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Project Car Hell, End Of The World Edition: Fairlaneborghini or 1956 Lagonda 3 Litre Saloon?

Illustration for article titled Project Car Hell, End Of The World Edition: Fairlaneborghini or 1956 Lagonda 3 Litre Saloon?

Welcome to Project Car Hell, where you choose the project that's the coolest... and the most hellish! We took it easy on you last time, but we're getting into some serious Hell Projects today.


Taking on the Citroën CX Pallas that won the last Choose Your Eternity poll would be akin to dragging a washing machine through a 100-yard gauntlet of meth-crazed chimps armed with tire irons... in other words, a walk in the park compared to the projects we'll be contemplating today. Adopting either one of today's exquisite machines would feel much like donning a wetsuit stuffed with Asian Giant Hornets and climbing into a Drum Debarker filled with burning creosote-soaked railroad ties and radioactive dioxin bottles packed with selenium tetra-azide. But, dammit, they're totally worth the pain!

Much as we love the Fieroborghini, bolting some Italian-looking plastic body panels on a Fiero isn't all that heroic a project (though installing a Cadillac 500 engine and front-drive transaxle out of an Eldorado does get our respect). No, your Fauxborghini needs more sweat, more blood, and a Nile's worth of tears. We're talking about a quasi-scratch-built backyard Countach here, based on a Detroit family car from the 1960s. That means something along the lines of this 1967 Ford-based Lamborghini project (go here if the listing disappears), which could obliterate drop into your life with megaton force for $795 or "an interesting trade option." Why, that price is down in 24 Hours Of LeMons territory (and I can guarantee a great deal of judicial slack when examining the budget of any team with the guts to bring this vehicle to a LeMons race), but we think it would be even more fun on the street. Now, this Fauxborghini- which appears to be have some '67 Fairlane DNA- lacks a few of the features you'd find on the real deal. We're pretty sure that Ferrucio Lamborghini never installed front drum brakes on any of his cars, and the same goes for the leaf-spring rear suspension. As for the drivetrain, it appears to be a Ford Windsor V8 mounted backwards and driving... well, we're not sure. Maybe a V-drive of some kind? A shaft coming off the front of the crank and driving a flipped-over Porsche 944 transaxle? Or maybe this project is meant to be a mid-engined front-wheel-drive car, which would be so completely wrong that it's just perfect! Thanks to Josef for the tip!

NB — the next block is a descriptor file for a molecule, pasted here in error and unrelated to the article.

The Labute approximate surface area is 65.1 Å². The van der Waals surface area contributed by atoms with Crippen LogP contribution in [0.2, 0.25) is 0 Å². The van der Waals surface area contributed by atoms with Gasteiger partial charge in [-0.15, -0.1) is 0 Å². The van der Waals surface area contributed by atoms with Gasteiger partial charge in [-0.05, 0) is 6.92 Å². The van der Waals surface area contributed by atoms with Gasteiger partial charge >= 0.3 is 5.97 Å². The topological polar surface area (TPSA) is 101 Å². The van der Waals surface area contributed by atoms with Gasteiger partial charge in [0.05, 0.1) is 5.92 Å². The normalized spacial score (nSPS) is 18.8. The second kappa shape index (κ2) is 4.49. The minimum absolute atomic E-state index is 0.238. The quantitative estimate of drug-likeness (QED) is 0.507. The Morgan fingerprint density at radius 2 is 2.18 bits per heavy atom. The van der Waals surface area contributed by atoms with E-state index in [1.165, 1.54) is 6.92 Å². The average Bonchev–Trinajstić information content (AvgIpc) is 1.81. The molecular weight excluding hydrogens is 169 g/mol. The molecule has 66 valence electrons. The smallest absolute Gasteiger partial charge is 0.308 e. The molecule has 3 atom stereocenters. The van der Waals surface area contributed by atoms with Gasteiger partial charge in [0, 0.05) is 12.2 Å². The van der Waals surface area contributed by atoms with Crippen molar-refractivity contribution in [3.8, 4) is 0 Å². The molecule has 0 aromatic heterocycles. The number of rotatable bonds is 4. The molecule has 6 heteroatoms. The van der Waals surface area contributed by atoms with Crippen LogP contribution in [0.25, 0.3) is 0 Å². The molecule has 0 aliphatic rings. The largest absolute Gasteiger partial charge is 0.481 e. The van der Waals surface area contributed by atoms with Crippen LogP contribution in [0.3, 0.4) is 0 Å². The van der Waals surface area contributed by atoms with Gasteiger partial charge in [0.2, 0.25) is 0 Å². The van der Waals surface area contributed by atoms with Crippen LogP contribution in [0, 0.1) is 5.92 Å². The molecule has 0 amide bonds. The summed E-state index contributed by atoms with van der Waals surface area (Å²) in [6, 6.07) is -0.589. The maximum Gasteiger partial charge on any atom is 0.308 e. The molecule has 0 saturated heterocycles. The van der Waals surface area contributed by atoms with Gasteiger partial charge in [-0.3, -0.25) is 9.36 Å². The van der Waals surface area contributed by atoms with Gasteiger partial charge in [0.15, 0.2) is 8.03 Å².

You'd be a Project Car Hell God or Goddess for sure, were you to get that Fairlaneborghini into daily-driver condition, but we understand that sometimes you need a generous helping of classic British luxury in your project. No, we don't mean yet another Jaguar, or even a Bentley or Rolls. We're talking Lagonda here! That's right, an Aston Martin-built updated version of the W. O. Bentley-designed prewar Lagondas, a car you have no hope in hell of ever obtaining. But wait! A miracle has occurred, and it has become possible to buy this 1956 Lagonda 3 Litre Saloon in a no-reserve eBay auction. Even better, the current top bid is only $1,000. Really! We're forced to admit that a few flies have found their way into the ointment here; in fact, the ointment is pretty much entirely flies. First of all, the incredible Lagonda Straight Six engine that propelled Aston Martin to glory in the 1950s... well, it's as gone as D.B. Cooper, and probably just as difficult to find today. The seller himself states that this project is "Broken down, incomplete and a restoration project only for the relentlessly ambitious or deranged." But come on, how hard could it be? Just start by getting yourself an appropriately powerful inline-six engine- say, this 2JZGTE/6-speed combo deal, for example- and then start casting and/or machining all the missing trim pieces from scratch. As for the interior, you'd be amazed what $500 will buy you at a Tijuana upholstery shop. No problem!


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I was thinking about voting for the fake Lambo... but then I thought that given it's already a kit, you won't torture yourself with trying to keep it original.

You could always bang it together, give it a paintjob and have a fun vehicle to hoon.

So my vote goes to the Lagonda... given how nice it looks and the difficulty of getting parts (basically you'll probably have to buy a share into a local machine shop because custom fabrication will likely be the only option for many parts), it will likely be a true hell of a project.

And when you finish, you'll have something rare/valuable enough that you won't want to drive it, but not quite worth so much to cover all your costs and hours of labour.